- Altman is reportedly seeking staggering investment for new chip endeavor
- Project would remake the industry for the semiconductors that power AI
- Altman said to be in talks with UAE officials and Japan’s Masayoshi Son
OpenAI chief Sam Altman is reportedly seeking trillions of dollars to reshape the global semiconductor industry, and has held talks with potential investors including the UAE government.
The project, which aims to boost production of the chips that power AI, could require raising as much as $7 trillion, the Wall Street Journal reported Thursday, citing people familiar with the matter.
It would be a staggering and unprecedented sum in the history of venture capital, greater than the combined current market capitalizations of Apple and Microsoft, and more than the annual GDP of Japan or Germany.
According to the Journal, Altman has met with several potential investors, including SoftBank Chairman Masayoshi Son and Sheikh Tahnoun bin Zayed al Nahyan, the UAE’s head of security.
Altman is reportedly looking to solve some of the biggest challenges faced by the rapidly-expanding AI sector — including a shortage of the expensive computer chips needed to power large-language models like OpenAI’s ChatGPT.
OpenAI chief Sam Altman is reportedly seeking trillions of dollars to reshape the global semiconductor industry, and has held talks with potential investors including the UAE
The global chip industry is currently dominated by just a few firms, including Taiwan Semiconductor Manufacturing Company (TSMC) and US-based NVIDIA.
The Semiconductor Industry Association (SIA) has forecast a 13.1 percent jump in global chip sales to $595.3 billion this year, compared with a drop of about 8 percent in sales in 2023.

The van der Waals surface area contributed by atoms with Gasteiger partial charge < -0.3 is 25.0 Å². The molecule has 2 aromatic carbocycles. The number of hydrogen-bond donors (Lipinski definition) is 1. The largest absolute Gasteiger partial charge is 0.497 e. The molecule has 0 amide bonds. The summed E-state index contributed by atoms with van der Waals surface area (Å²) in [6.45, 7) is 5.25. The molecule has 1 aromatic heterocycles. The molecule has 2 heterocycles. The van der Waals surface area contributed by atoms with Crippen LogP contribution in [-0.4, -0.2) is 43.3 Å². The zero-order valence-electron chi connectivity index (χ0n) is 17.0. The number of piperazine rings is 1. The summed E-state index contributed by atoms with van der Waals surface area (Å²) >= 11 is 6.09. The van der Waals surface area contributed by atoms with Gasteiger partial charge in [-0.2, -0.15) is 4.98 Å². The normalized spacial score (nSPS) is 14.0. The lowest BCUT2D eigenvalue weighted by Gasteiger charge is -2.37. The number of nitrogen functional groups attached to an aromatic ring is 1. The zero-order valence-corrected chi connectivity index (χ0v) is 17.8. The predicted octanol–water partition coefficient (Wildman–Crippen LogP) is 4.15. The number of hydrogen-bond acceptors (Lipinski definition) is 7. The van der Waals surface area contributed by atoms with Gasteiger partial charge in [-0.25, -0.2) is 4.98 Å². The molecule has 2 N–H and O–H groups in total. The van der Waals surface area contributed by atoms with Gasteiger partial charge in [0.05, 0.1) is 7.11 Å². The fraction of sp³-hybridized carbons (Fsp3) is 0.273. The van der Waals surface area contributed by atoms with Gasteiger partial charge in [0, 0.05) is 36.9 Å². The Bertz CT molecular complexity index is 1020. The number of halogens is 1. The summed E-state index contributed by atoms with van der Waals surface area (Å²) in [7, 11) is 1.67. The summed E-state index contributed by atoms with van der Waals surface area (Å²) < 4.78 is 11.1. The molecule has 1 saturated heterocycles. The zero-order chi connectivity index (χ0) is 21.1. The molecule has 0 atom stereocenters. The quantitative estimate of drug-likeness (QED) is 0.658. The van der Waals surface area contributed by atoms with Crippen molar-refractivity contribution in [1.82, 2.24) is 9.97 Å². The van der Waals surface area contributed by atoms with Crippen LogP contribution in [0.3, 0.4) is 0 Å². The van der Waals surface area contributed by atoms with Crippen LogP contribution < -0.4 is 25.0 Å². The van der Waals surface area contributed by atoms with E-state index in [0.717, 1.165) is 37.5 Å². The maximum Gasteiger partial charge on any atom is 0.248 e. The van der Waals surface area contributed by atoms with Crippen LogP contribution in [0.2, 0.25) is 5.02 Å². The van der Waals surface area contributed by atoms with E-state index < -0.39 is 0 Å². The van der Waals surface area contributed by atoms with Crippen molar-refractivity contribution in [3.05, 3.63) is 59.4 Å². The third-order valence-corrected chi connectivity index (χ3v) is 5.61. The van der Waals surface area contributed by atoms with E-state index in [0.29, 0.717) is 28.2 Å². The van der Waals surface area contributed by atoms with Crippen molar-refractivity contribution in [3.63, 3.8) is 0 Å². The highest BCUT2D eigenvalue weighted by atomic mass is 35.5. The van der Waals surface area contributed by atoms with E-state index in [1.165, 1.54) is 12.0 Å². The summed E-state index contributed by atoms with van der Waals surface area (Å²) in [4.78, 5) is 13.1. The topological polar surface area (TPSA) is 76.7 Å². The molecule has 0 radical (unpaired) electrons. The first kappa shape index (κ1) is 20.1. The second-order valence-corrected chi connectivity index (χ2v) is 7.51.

While many countries have unveiled plans to support domestic chip production, the financial support they have offered pales in comparison with the vast sums of money Altman has reportedly been discussing with investors.
An OpenAI spokesperson told the Journal the company has held ‘productive discussions about increasing global infrastructure and supply chains for chips, energy and data centers.’
They added that they would ‘continue to keep the US government informed given the importance to national priorities.’
Altman has held meetings with senior government officials from the United Arab Emirates, as well as SoftBank’s chief executive Masayoshi Son and representatives from TSMC, according to the Journal.
Both Bloomberg and the Financial Times have also reported on some of Altman’s meetings in recent weeks.
According to the Journal, Altman has met with several potential investors, including SoftBank Chairman Masayoshi Son
The national security adviser of the United Arab Emirates, Tahnoun bin Zayed al-Nahyan (right) was also reportedly involved in the talks
Altman has floated the idea of building dozens of chip-fabrication plants in the next few years with money from Middle East investors, and then paying TSMC to build and operate them, the Journal said.
After rising to prominence following the widely-publicized release of ChatGPT, Altman’s fortunes have wavered in recent months.
He was briefly fired from his position at the AI firm in November, only to be rehired a few days later after staff and investors rebelled.
Meanwhile, OpenAI hit the $2 billion revenue milestone in December, the Financial Times reported on Friday, citing two people with knowledge of the AI start-up’s finances.
OpenAI believes it can more than double this figure in 2025, based on strong interest from business customers seeking to use its technology to adopt generative AI tools in the workplace, the report said.
The company’s annualized revenue topped $1.6 billion in December based on strong growth from its ChatGPT product, up from $1.3 billion as of mid-October, the Information had reported previously.
Investors have valued the San Francisco-based startup at more than $80 billion.